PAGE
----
Edward III, Plantagenet King 1327-1377
Third Coinage (1344-1351); the first “regular” issue of a gold coin by a Plantagenet king (Henry III issued a “gold penny” late in his reign, in the 1270s: S-1376, N-1000). Exceedingly rare. One of the earliest gold coins made in England and one of the rarest of all English coins. Of a type struck only briefly from January to August of 1344, this spectacular coin is among the few survivors (three believed known) of an issue that was almost entirely melted for gold to produce later coins. Edward is shown enthroned and crowned, holding a large orb and a scepter (symbols of majesty), with a crowned facing leopard’s head on each side of him, beneath an elaborate canopy, while its reverse side consists of an elaborate jeweled cross with a crown at the end of each beam and crossbar, inside a quatrefoil, with floral flourishes within and a leopard passant outside of each incurved juncture of the quatrefoil. The Latin legend (“IHC TRANSIENS PER MEDIUM ILLORUM IBAT”) surrounding this complex image of royalty was frequently used on later hammered gold coins; it translates to mean “But Jesus passing through the midst of them went His way”—Luke iv, 30). The only example of this issue in private hands. Perhaps the most important coin in the Tyrant Collection of English coins.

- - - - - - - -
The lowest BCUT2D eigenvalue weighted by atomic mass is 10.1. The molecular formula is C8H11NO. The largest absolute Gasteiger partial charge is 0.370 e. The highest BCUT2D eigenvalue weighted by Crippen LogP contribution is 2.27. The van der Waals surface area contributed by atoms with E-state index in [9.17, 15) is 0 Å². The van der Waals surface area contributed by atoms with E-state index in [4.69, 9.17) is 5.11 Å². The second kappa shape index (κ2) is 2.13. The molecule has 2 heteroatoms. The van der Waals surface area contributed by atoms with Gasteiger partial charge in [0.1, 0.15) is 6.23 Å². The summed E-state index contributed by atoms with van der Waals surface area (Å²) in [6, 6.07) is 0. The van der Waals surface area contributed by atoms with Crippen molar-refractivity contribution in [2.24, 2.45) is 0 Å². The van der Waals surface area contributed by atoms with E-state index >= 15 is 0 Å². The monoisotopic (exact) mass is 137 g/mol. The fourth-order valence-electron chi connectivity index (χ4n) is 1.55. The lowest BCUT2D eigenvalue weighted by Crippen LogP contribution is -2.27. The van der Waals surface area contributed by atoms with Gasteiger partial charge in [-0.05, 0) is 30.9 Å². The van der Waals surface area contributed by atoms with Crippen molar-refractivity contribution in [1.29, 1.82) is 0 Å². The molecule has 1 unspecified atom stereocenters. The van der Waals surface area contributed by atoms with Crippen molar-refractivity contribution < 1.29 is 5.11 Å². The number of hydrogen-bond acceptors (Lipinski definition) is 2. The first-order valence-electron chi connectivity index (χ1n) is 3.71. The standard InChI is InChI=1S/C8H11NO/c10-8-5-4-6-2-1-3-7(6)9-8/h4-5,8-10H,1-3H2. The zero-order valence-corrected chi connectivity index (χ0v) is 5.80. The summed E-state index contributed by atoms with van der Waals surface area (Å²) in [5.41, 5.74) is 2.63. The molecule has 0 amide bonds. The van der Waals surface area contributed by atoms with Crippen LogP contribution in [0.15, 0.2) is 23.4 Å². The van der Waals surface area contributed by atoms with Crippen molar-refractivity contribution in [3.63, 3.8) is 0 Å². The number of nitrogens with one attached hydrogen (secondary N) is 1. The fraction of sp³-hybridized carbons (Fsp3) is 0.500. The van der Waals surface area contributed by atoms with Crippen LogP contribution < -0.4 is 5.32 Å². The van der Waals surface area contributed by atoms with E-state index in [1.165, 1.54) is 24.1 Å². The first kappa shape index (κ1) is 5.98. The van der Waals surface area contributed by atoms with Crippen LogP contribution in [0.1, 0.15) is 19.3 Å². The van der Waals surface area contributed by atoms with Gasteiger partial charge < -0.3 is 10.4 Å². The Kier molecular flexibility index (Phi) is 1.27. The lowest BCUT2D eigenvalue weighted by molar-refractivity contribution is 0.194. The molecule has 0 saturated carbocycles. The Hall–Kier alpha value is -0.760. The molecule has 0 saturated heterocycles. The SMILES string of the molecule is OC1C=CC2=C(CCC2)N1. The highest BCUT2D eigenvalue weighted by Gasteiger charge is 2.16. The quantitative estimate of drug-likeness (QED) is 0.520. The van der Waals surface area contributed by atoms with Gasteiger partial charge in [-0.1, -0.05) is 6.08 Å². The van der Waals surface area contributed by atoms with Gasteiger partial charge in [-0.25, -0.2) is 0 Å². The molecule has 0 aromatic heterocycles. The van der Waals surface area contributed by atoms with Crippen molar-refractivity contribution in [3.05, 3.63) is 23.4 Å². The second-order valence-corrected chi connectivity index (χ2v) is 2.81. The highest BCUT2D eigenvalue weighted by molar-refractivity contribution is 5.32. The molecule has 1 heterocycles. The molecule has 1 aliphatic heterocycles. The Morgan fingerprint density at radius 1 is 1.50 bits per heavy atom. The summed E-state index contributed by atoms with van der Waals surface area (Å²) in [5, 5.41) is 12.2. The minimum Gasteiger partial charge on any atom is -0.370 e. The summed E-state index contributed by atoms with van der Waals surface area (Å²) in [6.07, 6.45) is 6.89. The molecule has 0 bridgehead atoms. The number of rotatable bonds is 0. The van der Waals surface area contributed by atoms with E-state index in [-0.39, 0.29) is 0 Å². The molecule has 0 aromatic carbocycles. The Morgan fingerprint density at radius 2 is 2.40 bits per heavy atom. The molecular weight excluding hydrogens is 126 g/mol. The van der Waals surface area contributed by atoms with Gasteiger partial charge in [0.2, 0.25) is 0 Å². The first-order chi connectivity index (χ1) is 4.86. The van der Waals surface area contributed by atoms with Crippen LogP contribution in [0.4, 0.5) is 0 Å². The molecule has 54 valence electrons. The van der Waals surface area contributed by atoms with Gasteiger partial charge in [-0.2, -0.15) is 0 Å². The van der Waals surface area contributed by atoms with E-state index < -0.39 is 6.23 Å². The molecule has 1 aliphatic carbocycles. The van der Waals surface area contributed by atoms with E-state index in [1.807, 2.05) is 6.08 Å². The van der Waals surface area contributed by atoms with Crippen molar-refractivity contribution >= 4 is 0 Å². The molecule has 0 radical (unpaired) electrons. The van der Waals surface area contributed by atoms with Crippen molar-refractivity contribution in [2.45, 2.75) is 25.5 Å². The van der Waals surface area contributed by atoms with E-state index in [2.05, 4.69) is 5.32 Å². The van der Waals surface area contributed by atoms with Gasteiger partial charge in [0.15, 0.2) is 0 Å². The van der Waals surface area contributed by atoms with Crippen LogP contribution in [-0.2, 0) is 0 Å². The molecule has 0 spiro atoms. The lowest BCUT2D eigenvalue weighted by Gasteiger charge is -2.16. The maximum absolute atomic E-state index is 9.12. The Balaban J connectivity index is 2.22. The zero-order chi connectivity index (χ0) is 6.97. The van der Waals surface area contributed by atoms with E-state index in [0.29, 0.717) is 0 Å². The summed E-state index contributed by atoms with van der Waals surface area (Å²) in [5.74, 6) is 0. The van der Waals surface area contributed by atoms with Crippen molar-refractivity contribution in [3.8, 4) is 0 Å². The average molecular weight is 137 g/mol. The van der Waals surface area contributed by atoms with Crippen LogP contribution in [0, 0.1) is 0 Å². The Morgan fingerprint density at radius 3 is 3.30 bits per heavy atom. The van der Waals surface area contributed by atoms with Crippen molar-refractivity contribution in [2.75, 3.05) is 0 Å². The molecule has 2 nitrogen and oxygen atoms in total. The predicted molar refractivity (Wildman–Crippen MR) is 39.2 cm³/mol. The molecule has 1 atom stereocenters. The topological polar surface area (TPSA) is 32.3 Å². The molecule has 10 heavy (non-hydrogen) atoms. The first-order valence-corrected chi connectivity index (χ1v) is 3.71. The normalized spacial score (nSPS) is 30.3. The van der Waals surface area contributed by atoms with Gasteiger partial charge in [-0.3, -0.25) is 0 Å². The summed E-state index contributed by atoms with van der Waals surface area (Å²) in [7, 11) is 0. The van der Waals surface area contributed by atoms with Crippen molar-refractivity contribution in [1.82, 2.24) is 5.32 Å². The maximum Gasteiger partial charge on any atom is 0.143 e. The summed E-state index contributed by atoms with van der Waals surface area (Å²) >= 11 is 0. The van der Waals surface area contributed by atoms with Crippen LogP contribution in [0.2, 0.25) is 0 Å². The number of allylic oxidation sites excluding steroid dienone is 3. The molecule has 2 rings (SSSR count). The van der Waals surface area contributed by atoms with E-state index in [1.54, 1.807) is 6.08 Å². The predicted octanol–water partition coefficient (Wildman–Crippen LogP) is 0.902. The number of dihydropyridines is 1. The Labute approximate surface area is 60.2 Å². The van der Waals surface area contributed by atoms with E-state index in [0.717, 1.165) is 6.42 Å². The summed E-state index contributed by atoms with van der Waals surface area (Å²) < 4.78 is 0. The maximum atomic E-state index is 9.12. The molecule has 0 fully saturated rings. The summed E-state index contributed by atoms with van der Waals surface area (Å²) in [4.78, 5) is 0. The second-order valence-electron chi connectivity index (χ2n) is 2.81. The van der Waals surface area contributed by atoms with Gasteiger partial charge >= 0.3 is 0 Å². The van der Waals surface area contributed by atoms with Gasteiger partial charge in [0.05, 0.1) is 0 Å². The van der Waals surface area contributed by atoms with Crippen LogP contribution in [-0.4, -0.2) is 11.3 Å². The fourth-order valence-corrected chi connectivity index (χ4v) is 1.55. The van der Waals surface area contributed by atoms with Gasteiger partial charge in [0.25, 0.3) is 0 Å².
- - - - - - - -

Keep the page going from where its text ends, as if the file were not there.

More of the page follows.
Struck on a full broad flan with pleasing surfaces, gold color, and all details sharply detailed.